Run pipes below the frost line, advises Mark Gordon of Rangeley Building & Remodeling in Rangeley, Maine. “It’s a good idea not to run snowmobiles on or pack down any septic locations,” he says. “The frost will be driven lower in the ground with traffic.”
With most seasonal cabins, insulation (or lack thereof) is a great concern. You can ask a professional to check for insulation in your cabin’s attic and walls. “Many times, cabins are built with 2-by-4 construction, and you can only get so much insulation in those walls,” explains Brent Gunsbury of Bercher Design & Construction in Baxter, Minnesota. Conventional construction methods for year-round homes use 2-by-6 framing to allow for more insulation and to meet R-values. So, converting a cabin could involve addressing smaller wall studs.
When remodeling, Mark Gordon’s Maine-based company usually uses a combination of rigid foam on the exterior and fiberglass in the wall cavity to meet local R-value codes.
You should also look for gaps around openings like doors and windows and add weather-stripping. Thermal-backed draperies or window quilts can help block drafts. For most cabins, replacing single-pane windows with insulated units is a worthwhile investment, says Matt Balmer of Land’s End Development in Crosslake, Minnesota.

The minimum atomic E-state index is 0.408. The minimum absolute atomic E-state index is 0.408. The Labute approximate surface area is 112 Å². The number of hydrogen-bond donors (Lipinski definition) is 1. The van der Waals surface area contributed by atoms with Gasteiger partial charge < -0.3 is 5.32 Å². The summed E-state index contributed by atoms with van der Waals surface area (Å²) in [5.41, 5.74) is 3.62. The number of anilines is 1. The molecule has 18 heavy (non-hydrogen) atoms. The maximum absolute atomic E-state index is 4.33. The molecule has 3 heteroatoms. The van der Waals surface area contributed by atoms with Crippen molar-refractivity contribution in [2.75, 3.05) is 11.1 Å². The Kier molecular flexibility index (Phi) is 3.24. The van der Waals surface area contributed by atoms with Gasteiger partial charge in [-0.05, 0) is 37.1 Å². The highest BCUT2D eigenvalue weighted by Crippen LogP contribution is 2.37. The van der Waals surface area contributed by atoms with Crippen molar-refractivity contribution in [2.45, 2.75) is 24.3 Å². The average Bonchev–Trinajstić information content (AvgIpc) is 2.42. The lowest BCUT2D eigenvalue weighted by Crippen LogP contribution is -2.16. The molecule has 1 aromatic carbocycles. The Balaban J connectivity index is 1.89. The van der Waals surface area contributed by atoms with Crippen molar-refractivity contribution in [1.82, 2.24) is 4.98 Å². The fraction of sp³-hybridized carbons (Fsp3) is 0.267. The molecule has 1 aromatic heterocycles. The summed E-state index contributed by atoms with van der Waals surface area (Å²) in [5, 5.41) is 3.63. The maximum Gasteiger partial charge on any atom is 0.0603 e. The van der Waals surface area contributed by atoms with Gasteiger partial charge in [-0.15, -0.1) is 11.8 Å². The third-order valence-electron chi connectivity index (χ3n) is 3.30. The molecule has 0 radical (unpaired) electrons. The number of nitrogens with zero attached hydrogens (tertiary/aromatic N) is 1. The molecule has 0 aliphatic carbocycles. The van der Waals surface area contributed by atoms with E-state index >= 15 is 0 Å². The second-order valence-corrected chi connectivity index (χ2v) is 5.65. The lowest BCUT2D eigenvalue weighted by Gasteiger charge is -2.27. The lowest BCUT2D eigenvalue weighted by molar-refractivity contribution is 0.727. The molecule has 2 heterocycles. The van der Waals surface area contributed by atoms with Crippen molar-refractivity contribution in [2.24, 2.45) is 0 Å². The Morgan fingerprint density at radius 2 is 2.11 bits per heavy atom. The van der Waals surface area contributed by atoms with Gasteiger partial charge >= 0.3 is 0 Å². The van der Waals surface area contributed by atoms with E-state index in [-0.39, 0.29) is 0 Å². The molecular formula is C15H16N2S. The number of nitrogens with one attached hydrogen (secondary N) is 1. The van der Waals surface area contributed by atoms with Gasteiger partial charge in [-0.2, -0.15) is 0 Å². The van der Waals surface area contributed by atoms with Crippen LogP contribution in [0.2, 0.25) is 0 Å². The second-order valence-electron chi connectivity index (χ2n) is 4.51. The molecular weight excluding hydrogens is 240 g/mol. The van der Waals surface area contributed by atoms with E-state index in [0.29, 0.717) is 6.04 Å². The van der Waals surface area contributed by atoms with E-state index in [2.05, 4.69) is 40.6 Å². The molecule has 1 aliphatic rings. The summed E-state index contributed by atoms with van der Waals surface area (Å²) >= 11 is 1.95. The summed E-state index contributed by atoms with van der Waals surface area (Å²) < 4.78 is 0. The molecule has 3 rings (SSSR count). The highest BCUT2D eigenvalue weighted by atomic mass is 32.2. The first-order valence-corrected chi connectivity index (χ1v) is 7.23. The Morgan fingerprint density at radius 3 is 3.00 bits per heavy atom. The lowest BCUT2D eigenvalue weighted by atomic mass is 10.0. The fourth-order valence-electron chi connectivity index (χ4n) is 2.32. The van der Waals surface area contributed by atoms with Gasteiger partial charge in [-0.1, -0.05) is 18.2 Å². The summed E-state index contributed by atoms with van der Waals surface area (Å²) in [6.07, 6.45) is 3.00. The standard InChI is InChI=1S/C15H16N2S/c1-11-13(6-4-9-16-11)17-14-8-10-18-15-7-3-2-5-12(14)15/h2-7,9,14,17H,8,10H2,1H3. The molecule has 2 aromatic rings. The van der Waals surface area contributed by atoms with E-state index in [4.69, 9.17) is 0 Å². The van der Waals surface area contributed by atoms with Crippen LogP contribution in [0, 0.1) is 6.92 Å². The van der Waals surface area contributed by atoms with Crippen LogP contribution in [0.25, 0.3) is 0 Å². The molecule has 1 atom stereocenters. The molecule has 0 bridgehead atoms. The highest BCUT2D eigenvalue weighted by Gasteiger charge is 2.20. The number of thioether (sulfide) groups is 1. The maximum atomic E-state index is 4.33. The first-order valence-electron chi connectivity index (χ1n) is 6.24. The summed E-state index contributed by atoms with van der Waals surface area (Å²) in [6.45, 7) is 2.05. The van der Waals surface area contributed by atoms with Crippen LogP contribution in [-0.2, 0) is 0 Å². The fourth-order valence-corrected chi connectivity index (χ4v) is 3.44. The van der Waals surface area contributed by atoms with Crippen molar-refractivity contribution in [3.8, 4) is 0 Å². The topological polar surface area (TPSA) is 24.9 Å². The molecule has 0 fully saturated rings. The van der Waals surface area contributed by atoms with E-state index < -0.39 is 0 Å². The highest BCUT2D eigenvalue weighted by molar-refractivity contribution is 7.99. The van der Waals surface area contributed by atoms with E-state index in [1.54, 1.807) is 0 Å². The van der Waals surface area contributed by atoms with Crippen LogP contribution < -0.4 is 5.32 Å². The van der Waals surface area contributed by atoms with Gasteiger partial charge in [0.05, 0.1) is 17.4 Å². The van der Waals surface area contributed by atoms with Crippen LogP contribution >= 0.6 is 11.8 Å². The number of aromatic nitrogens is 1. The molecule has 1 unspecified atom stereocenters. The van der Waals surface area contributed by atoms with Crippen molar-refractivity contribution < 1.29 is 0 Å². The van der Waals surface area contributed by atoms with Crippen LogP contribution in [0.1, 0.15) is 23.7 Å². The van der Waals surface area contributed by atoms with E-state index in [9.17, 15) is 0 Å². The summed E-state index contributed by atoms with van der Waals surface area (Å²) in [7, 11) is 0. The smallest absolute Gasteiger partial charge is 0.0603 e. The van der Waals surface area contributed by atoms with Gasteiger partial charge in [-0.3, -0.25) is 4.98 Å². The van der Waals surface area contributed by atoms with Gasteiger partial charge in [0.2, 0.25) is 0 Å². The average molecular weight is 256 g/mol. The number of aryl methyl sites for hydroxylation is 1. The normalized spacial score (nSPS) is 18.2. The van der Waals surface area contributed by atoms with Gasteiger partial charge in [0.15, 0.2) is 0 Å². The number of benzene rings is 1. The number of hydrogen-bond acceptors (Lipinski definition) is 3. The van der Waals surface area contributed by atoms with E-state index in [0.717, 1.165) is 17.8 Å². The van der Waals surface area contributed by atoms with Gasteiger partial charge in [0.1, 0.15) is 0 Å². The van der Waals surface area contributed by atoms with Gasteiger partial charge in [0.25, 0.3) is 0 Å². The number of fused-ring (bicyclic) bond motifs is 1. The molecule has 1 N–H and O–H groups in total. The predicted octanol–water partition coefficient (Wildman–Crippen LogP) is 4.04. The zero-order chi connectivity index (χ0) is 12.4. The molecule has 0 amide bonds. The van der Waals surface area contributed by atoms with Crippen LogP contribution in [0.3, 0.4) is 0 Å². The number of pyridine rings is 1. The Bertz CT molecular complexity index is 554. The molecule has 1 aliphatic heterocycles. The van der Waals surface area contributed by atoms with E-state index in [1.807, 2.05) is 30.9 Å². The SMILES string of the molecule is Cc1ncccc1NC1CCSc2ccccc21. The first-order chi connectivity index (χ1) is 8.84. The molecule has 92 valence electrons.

Seasonal cabins often have fireplaces or wood-stoves and no other sources of heat. While heating with wood is possible in the winter, it’s labor-intensive and only works when someone is in the cabin to feed the fire. A few common options for year-round heat systems that don’t require running ducts throughout the house are propane wall furnaces, electric heaters or baseboard units or pellet stoves. “Usually propane decorative stoves or Rinnai propane heaters work well,” Mark says. “They’re inexpensive to install and are low maintenance.”
Your cabin’s access to utilities can affect the type of heating system you choose. Is electricity available? Is it reliable enough to prevent pipes from freezing? If you choose propane heat, can your site be accessed in the winter to re-fill a propane tank? Pellet stoves can operate on a thermostat but need consistent electrical service to do so.
No matter how you heat the cabin, you’re smart to install a web-enabled thermostat that allows you to warm the place up before you arrive for the weekend and alerts you if the temperature inside dips too low. “You can also do this through a security system that will send you an alert,” says Matt Balmer. If you live far away from your cabin, allow a local contractor, property manager or HVAC company to have access to your cabin in case of emergency.